Decreased striatal D2 receptor density associated with severe behavioral abnormality in Alzheimer's disease

Yasuhiro Tanaka, Kenichi Meguro, Satoshi Yamaguchi, Hiroshi Ishii, Shoichi Watanuki, Yoshihito Funaki, Keiichiro Yamaguchi, Atsushi Yamadori, Ren Iwata, Masatoshi Itoh

Research output: Contribution to journalArticlepeer-review

53 Citations (Scopus)


Objectives: Since patients manifesting behavioral and psychological symptoms of dementia (BPSD) are a burden for their families and caregivers, the underlying neurobiological mechanism of this condition should be clarified. Using positron emission tomography (PET), we previously reported that wandering behavior in dementia was associated with a disturbed dopaminergic neuron system. We herein investigated the relationship between the severity of BPSD and the striatal D2 receptor density in Alzheimer's disease (AD). Methods: Ten patients with probable AD as per the National Institute of Neurological and Communicative Disorders and Stroke (NINCDS) and the AD and Related Disorders Association (ADRDA) criteria and five normal subjects were examined with PET. The tracer used was [11C]raclopride (D2 antagonist). The uptake of [11C]raclopride was calculated as the estimation of binding potential (BP) of the striatum to the cerebellum. The AD patients were institutionalized in multiple nursing homes, and their BPSD were evaluated by the Behavioral Pathology in AD Frequency Weighted Severity Scale (BEHAVE-AD-FW) scale (Reisberg). Results: There was a significant inverse Spearman's correlation between BEHAVE-AD-FW score and the BP, especially between the score of the behavioral-domain and the BP values. The BP was found to be lower in severer BPSD patients. Conclusions: Patients with AD who manifest severe BPSD may have some dysfunction of striatal dopamine metabolism compared with those without BPSD.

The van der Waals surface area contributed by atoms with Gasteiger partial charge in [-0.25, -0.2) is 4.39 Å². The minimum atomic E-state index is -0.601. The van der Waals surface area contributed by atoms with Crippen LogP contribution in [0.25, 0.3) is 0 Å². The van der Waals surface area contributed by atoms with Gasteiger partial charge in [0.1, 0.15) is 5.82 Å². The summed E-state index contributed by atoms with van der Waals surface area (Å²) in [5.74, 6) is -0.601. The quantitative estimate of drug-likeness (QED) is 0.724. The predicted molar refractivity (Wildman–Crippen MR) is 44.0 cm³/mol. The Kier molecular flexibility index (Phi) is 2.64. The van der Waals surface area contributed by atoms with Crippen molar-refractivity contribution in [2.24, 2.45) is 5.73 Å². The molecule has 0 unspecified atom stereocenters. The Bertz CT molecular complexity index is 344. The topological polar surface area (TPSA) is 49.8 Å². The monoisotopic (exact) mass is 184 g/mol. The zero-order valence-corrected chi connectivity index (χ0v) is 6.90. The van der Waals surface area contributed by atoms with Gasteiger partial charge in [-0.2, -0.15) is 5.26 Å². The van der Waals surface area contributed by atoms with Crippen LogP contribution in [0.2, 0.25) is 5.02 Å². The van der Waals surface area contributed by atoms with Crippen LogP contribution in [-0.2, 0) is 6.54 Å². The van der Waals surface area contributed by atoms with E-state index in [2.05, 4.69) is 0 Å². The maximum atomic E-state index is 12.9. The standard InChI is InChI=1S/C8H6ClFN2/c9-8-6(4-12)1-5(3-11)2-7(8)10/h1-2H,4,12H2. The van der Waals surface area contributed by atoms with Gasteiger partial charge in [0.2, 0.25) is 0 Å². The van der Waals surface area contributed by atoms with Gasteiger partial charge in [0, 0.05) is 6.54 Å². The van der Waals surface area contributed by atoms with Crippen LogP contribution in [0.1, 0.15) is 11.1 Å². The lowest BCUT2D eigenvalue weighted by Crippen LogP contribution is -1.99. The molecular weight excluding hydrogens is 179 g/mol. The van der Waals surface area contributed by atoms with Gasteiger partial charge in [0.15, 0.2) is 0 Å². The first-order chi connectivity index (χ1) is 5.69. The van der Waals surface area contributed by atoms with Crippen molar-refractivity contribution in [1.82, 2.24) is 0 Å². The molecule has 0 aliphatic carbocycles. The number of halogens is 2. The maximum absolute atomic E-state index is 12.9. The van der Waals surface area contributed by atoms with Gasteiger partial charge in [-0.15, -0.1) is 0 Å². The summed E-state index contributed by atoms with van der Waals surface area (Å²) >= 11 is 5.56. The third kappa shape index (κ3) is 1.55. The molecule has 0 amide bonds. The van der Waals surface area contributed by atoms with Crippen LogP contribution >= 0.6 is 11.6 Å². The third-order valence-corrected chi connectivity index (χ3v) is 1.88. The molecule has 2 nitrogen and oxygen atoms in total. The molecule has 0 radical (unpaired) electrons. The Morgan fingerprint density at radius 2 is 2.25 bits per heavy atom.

Original languageEnglish
Pages (from-to)567-573
Number of pages7
JournalAnnals of Nuclear Medicine
Issue number7
Publication statusPublished - 2003 Oct


  • Alzheimer's disease
  • BPSD
  • Dopamine

ASJC Scopus subject areas

  • Radiology Nuclear Medicine and imaging


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